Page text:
For her 21st birthday, Princess Margaret could have demanded a gown embroidered with real diamonds. The dress she actually chose, immortalised in Cecil Beaton’s famous photograph of a beautiful young woman in snowdrifts of a genuine princess gown, was much more unusual. In the 21st century it has caused some headaches for the conservators who devoted months of work preparing it to star again in a major exhibition that opens on 2 February at London’s Victoria and Albert Museum (V&A) on the legendary French designer Christian Dior.
In his diary, Beaton recorded Margaret jokingly describing it as covered in potato peelings. In fact, it was lavishly embellished with petals of mother of pearl, diamante beads, sequins of compressed laminated gelatine—and straw, in the form of raffia embroidery. “This was a very modern choice in 1951 for a very modern princess,” says Oriole Cullen, a co-curator of the show. “The use of synthetic materials allowed colours and effects you couldn’t get otherwise, and there was a bit of a thing for raffia in the 1950s, but it was a bold choice for a couture gown for such an important occasion.”
A version of the exhibition has been a hit in Paris, but the V&A will also look at the designer’s influence on British fashion and his professed love of English culture. Dior insisted: “I love English traditions, English politeness, English architecture. I even love English cooking.” His English clients included Nancy Mitford, and his shows became society events, not on salon catwalks but in palatial country houses including Blenheim.
With its seven layers of net and silk organza skirts, Margaret’s gown exemplified Dior’s New Look, seen as such a scandalous waste of scarce post-war materials that government ministers appealed to newspapers not to promote the fashion. But nothing could stop it: the wealthy flocked to Dior, and those with more modest means had small-town dressmakers attempt to copy the tiny waists and extravagant flowing skirts.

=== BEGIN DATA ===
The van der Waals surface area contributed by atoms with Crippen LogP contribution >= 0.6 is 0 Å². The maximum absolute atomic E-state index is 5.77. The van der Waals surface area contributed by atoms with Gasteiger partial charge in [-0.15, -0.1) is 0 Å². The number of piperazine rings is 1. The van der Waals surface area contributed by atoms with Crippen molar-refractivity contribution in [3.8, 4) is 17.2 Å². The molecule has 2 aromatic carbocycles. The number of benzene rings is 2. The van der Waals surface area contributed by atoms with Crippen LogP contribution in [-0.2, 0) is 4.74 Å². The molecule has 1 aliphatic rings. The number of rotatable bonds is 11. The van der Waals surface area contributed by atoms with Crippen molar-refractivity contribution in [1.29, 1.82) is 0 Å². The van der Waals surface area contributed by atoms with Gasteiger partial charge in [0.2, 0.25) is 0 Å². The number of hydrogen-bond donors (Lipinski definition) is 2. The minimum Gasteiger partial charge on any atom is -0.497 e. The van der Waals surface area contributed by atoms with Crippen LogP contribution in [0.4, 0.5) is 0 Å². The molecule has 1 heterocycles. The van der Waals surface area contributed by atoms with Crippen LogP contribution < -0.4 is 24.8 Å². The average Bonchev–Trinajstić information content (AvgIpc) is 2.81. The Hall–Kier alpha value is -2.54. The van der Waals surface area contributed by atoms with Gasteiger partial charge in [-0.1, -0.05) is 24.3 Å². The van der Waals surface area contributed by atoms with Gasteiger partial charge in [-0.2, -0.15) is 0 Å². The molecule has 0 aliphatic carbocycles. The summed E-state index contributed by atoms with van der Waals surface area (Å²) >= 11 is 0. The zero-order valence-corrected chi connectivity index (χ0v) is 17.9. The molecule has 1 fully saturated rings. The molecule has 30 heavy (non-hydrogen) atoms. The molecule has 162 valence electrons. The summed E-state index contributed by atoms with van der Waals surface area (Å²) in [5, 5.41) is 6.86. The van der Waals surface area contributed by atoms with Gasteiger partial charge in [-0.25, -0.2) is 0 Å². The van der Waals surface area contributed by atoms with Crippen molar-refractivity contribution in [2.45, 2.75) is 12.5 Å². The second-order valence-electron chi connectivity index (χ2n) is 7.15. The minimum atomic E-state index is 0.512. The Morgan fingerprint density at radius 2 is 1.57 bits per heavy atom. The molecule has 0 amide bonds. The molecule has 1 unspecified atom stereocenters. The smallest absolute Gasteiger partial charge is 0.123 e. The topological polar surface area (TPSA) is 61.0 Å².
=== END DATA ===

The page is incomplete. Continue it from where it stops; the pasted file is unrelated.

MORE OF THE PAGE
Margaret’s petite 1951 figure is recreated among 200 mannequins hand-built by the exhibition staff at the V&A to display the gowns. In 1968 she had given the gown to the Museum of London, then located just downstairs from her own apartments in Kensington Palace. The museum later moved to the Barbican and is now preparing to move again to the old market buildings in nearby Smithfield, where the costume collection’s staff hope to have more display space. As far as is known, the gown has gone out on a few loans but has never been shown in its home museum.
The delicate conservation work, including inserting minute patches with almost invisible hand stitching where parts of the skirts had pulled away from the waistband, and securing beading where the cobweb fine thread was failing, was carried out at the Museum of London by Emily Austin, who saw the evidence of a much-loved garment that had gone to some good parties. “It was a pleasure to work on,” she says. “It was basically in remarkably good condition, but it bears a few stains which could not be removed without damaging the fabric; they are part of its history.”
• Christian Dior: Designer of Dreams, V&A, London, 2 February-14 July